Earlier this week, the U.S. District Court for the Southern District of New York ruled in favor of record label Capitol Records LLC in its dispute against Redigi Inc., a facilitator of online music resale. The Court held that Redigi violated the Copyright Act when it facilitated the sale of used digital music files, even though Redigi’s program ensured that seller’s copies are deleted upon sale.
Posts from the ‘Courts and Cases’ Category
How Your Cell Phone Became a Perching Felony: About the Recent DMCA Transition to Making Cell Phone Unlocking Illegal
Before you read any further, go read and take note of this petition. You may want to sign it (I did), but context will help in reading this blog post. In case you’ve been studying really, really hard for the Bar Exam, or were suffering from a surprise case of “dead” over the last week, you inevitably heard that the process of “unlocking” cell phones, previously legal, is now illegal because of government fiat. For those who may not have understood or thought to ask, “unlocking” is not the same as “jailbreaking.” In a nutshell, jailbreaking involves making it possible for a device to run code either from sources the manufacturer did not intend the device to be able to use or to run code the manufacturer did not intend it to be able to run (though most people talk about Apple IOS devices, Sony, for example, will note that other devices can also be “jailbroken”). Unlocking, however, involves making it possible for a device intended for use on one wireless network to be used on a different network – wireless devices sold by a particular wireless company are generally, but not always, sold programmed so that they can only use that company’s network.
Regular readers of Internetbizlaw and the Centre Knowledge blog know that I am pro technology consumer, and very cynical about the “graying” of property rights. I am not going to spend a lot of time in this post discussing the “right and wrong” of legalizing unlocking, or not, but everyone should understand a few facts:
The Computer Fraud and Abuse Act (CFAA) is a powerful weapon in a prosecutor’s arsenal. Though imperfect in some ways, it provides a way for citizens and the Government to seek redress for wrongs that previously had no crime attached to them. Much has been made of the Department of Justice’s prosecution of Mr. Swartz in the wake of his death.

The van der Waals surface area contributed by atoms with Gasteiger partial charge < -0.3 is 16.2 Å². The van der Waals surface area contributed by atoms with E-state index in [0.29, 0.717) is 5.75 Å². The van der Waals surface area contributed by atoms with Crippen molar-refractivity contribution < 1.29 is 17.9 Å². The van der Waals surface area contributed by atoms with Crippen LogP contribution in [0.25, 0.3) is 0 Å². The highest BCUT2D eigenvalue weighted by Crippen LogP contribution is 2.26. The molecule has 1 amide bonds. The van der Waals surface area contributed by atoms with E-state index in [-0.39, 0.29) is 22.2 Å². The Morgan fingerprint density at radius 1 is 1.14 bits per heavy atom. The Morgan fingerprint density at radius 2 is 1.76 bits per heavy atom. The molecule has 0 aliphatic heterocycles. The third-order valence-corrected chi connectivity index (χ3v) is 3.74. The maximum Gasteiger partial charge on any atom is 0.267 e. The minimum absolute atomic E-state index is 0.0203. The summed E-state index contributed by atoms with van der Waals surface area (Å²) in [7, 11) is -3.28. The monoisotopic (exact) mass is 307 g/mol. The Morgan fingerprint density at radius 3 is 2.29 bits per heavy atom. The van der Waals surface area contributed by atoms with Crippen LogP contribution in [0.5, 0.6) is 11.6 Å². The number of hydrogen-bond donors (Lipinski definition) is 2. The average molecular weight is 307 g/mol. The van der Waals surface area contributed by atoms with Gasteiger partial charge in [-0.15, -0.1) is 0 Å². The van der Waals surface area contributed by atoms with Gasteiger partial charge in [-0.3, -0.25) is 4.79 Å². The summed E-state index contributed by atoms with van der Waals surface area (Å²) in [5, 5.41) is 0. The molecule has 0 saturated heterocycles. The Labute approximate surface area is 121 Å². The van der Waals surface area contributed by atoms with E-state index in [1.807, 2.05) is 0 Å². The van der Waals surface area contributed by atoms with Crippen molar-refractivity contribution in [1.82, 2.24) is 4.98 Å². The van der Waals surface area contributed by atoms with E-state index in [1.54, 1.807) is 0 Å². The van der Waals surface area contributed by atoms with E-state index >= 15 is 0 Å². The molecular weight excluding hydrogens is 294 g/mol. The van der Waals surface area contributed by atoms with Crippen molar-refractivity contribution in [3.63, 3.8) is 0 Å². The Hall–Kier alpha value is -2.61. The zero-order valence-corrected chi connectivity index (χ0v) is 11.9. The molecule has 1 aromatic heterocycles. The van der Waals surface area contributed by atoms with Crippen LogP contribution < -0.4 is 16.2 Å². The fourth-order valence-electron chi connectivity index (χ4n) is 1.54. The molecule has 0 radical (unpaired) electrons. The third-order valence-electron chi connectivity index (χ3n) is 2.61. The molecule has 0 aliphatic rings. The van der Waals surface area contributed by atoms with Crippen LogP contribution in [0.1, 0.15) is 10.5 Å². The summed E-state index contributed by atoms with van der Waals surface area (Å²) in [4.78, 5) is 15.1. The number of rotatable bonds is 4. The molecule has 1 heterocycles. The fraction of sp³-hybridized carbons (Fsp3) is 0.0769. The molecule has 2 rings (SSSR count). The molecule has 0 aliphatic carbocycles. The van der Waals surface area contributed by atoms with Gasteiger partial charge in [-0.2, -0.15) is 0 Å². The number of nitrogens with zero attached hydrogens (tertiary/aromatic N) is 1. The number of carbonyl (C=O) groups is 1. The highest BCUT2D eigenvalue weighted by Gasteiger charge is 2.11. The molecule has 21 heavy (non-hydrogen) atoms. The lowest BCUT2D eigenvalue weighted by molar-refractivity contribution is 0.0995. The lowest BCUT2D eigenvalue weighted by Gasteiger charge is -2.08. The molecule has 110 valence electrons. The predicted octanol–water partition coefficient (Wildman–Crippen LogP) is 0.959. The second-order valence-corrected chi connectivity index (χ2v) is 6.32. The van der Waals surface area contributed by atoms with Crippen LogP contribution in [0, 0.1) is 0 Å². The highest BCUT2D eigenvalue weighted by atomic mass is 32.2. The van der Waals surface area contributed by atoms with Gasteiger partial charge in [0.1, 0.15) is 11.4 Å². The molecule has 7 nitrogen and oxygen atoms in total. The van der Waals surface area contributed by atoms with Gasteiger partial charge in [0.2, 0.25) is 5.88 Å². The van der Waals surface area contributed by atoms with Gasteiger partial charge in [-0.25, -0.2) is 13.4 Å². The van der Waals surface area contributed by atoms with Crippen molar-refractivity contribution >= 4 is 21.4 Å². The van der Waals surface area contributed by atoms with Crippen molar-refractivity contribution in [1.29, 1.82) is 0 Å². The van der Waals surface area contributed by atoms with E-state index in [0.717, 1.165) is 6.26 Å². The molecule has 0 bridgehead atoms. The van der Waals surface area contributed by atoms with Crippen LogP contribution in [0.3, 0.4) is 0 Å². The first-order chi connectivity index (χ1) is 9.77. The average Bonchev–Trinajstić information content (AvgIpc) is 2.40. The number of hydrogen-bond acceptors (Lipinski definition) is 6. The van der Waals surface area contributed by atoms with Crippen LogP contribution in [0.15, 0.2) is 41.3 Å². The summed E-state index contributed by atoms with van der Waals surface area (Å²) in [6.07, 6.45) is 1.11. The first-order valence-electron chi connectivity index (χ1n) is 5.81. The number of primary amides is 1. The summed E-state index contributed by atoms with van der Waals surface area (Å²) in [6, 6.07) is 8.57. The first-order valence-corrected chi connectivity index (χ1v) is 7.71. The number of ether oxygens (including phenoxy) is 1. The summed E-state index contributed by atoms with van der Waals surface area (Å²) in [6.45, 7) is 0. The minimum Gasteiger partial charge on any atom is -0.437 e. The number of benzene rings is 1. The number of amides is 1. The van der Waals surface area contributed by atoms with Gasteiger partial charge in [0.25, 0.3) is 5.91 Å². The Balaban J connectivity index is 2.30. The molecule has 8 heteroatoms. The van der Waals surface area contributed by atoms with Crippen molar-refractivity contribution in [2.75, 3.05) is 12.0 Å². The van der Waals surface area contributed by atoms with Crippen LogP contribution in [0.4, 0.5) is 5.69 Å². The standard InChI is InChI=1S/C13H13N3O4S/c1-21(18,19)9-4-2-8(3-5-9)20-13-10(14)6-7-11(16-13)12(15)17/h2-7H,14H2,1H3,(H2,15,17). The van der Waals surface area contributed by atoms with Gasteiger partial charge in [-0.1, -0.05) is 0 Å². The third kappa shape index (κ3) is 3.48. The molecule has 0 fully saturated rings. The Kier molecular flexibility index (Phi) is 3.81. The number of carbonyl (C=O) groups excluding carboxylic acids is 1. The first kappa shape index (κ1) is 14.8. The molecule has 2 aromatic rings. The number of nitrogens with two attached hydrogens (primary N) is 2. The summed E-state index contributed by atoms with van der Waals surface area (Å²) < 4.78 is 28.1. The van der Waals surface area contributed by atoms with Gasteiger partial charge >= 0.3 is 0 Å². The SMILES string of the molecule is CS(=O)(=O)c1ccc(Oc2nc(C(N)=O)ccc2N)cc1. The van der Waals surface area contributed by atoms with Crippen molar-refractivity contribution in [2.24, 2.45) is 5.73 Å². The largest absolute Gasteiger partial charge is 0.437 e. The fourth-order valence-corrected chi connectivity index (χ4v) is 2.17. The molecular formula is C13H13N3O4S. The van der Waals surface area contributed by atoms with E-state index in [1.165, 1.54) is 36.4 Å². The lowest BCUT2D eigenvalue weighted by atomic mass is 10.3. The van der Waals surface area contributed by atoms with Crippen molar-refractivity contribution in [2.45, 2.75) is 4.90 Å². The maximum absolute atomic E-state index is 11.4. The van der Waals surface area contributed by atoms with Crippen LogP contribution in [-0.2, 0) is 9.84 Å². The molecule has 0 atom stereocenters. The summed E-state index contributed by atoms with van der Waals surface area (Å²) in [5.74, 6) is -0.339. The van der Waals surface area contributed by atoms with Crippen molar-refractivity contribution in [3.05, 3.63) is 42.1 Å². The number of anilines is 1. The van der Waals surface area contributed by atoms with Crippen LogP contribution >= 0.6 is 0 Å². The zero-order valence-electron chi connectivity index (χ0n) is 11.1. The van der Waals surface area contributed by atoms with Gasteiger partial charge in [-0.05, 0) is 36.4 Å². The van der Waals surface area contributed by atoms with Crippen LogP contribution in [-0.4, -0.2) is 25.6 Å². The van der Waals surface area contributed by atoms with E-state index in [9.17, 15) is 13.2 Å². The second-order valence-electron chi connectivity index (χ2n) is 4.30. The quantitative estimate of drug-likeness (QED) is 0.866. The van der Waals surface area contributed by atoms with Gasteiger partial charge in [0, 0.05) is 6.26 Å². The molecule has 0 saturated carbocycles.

For those of you not familiar with COPPA, the FTC passed the act in 1998 and it is designed to help protect the personally identifiable information of Internet users under the age of 13 and gives parents control over the information companies collect online from their children. COPPA specifically applies to websites targeting children, but essentially applies to any site that a child could use that collects personally identifiable information. The FTC is concerned with children’s privacy now more than ever with the increased use of social media and smartphone apps that use features such as geolocation.
Just prior to the deadly school massacre in Newtown, CT last week, the Brady Center To Prevent Gun Violence filed a lawsuit in the Circuit Court of Cook County, Illinois against Armslist, LLC, the owner of Armslist.com, on December 12, 2012. Attorneys for The Brady Center assert that Armslist.com played a large part in the death of Jitka Vesel, as the gun used to kill her was purchased through the website by her stalker. According to the Brady Center, the sale of the gun was illegal and the seller pleaded guilty to felony sale of a firearm to an out of state customer. The Brady Center also mentioned that the website did nothing to stop the sale of firearms to consumers in different states, because it allowed users to view classified listings in all fifty states.
There was a time, long ago, when we bought something and it was ours. We could use it, give it away, light it on fire… whatever, but it was ours. Recently it came to be that something that was ours was also sort of somebody else’s (the recent Supreme Court Kelo case) – or something that was somebody else’s was kind of ours (the more venerable Supreme Court Sony Betamax case) (confused yet?). Today, things that are ours, aren’t really ours at all.
We have previously blogged about the Megaupload saga which has affected all its 50 million users with possible data loss and some with prosecution. And who could forget its larger than life founder Kim Dotcom? Now comes word that before MegaUpload was being prosecuted by the US Government, it helped the Government prosecute a smaller file sharing service that used MegaUpload’s servers.